No one expects the Catholics to specifically condemn the so-called-Catholics for the Inquisition or the IRA bombings. And no one should expect ‘mainstream’ Muslims to have to specifically condemn terrorist attacks in recent years. They do not bear any responsibility for these acts and they have nothing in common with the people who commit them.

But, you may say, people are radicalized by religion and ideology. No, they are radicalized under the lie of religion and ideology. They are radicalized to serves as tools of power for people who want to obtain it who have used dogma or ideology as a costume in which to dress their power grab.

Banning the teaching of religion or ideology, forbidding speech that radicalizes is like banning racist speech. It doesn’t address the underlying issues. People who want to use credulous others to perpetrate crimes will find another cloak, another banner under which to bring about their agenda. But it’s an easy fix. It seems like a simple answer. It quells the superficial but highly visible symptoms, it makes it look like ‘someone is doing something about this’ and gives us false comfort.

And the media play a huge part in this, resorting to easy sound-bite friendly labels, depending on agenda-laden press releases, demanding simplistic, fiction-like narratives and applauding superficial ‘solutions’. The media has done more to perpetuate the lie that Islam is ‘dangerous’ than any other single entity.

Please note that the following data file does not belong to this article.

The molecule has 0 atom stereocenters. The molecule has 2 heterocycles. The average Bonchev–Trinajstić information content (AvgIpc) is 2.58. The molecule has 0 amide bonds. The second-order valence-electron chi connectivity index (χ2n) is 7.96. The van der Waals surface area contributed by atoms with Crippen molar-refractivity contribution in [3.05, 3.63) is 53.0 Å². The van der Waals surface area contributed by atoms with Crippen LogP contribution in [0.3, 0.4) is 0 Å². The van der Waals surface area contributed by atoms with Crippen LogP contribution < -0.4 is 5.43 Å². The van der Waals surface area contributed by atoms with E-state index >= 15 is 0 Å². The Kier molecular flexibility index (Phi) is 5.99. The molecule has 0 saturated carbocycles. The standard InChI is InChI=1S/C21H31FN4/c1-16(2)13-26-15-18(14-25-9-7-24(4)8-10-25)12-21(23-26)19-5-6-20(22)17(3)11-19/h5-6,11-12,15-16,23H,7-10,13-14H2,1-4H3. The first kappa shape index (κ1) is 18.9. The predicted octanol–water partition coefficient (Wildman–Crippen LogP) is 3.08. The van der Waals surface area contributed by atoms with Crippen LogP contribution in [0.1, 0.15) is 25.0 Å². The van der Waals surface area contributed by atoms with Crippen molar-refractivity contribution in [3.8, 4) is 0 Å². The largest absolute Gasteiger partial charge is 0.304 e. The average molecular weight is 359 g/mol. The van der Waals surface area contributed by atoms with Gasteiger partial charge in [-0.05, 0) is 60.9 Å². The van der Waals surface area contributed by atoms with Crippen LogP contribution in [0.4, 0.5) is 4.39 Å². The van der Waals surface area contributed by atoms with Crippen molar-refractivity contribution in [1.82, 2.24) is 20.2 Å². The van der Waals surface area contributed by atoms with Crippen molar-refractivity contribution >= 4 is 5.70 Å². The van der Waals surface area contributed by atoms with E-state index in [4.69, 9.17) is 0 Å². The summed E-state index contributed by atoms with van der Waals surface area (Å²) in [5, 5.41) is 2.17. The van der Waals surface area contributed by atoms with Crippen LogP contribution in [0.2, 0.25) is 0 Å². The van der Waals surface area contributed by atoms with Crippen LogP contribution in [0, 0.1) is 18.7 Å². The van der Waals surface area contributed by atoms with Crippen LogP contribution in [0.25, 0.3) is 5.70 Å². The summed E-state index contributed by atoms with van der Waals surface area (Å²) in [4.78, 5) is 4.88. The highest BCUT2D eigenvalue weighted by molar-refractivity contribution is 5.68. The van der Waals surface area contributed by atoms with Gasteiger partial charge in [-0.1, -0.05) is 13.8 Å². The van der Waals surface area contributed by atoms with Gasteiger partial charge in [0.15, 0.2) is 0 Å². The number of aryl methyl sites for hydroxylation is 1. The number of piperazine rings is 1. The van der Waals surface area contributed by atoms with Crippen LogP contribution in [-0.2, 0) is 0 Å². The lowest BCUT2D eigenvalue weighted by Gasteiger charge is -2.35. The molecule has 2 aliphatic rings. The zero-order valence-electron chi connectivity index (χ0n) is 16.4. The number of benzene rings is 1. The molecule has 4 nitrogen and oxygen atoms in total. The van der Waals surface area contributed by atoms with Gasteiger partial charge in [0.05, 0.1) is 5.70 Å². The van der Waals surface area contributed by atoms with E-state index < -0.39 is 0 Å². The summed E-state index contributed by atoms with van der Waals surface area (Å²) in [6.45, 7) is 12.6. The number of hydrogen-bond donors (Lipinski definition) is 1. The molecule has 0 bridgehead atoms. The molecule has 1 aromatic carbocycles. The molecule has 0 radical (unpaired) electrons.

Politicians come a close second by crafting messages that play well for the media and by encouraging a culture of fear when it means more funding for their particular bailiwick. Every time there is another terrorist attack, huge segments of the government – particularly the security divisions – get more funding, more powers, more influence. A frightened population is a compliant population and all politicians know this. In the wake of the Charlie Hebdo attack, a senior US official said that these small-scale attacks are going to be ongoing and have to be addressed ‘like the war on drugs’. That’s convenient. The ‘war on drugs’ has been going on for four decades. It hasn’t been won, but it has been a career and funding opportunity for thousands. The convenience of a perpetual war cannot be overstated as a means to claw back powers from the populace, and fund decades of non-productive ‘battle’.

To address the roots of why ‘radicalization’ happens, you need to address the void it fills. As a society, we need to stop worrying about who is wearing a hijab and start concerning ourselves with the fact that we have allowed our educational and economic systems to leave millions disenfranchised.

We need to stop paying lip-service to inclusiveness and actually practice it. We need to ensure that the faces of the people in power reflect the faces of the populations who are governed. We need to commit ourselves to ensuring that people feel fully invested in our communities. We need to stop tolerating segregation even when it is self-imposed.

Whether Christian or Muslim or Hindu, radicalization occurs when people feel unempowered. This was as true for the Catholics of Northern Ireland in the past as it is for the Muslim youth in the suburbs of Paris. When we tolerate vast disparities in wealth, education and privilege, we allow for breeding grounds in which frustrated, poor, unemployed, unempowered people fall prey to sociopaths who indoctrinate them by whatever means necessary, including religious dogma.

I don’t have good answers for how to fix these problems. I only know that blaming any single religion is not a solution. What I do know is that if we keep believing the answer is simple and painless, we’ll never solve this problem. But looking back at the 20th Century, I think a greater investment in educational excellence and concerted wealth redistribution has a far higher chance of success.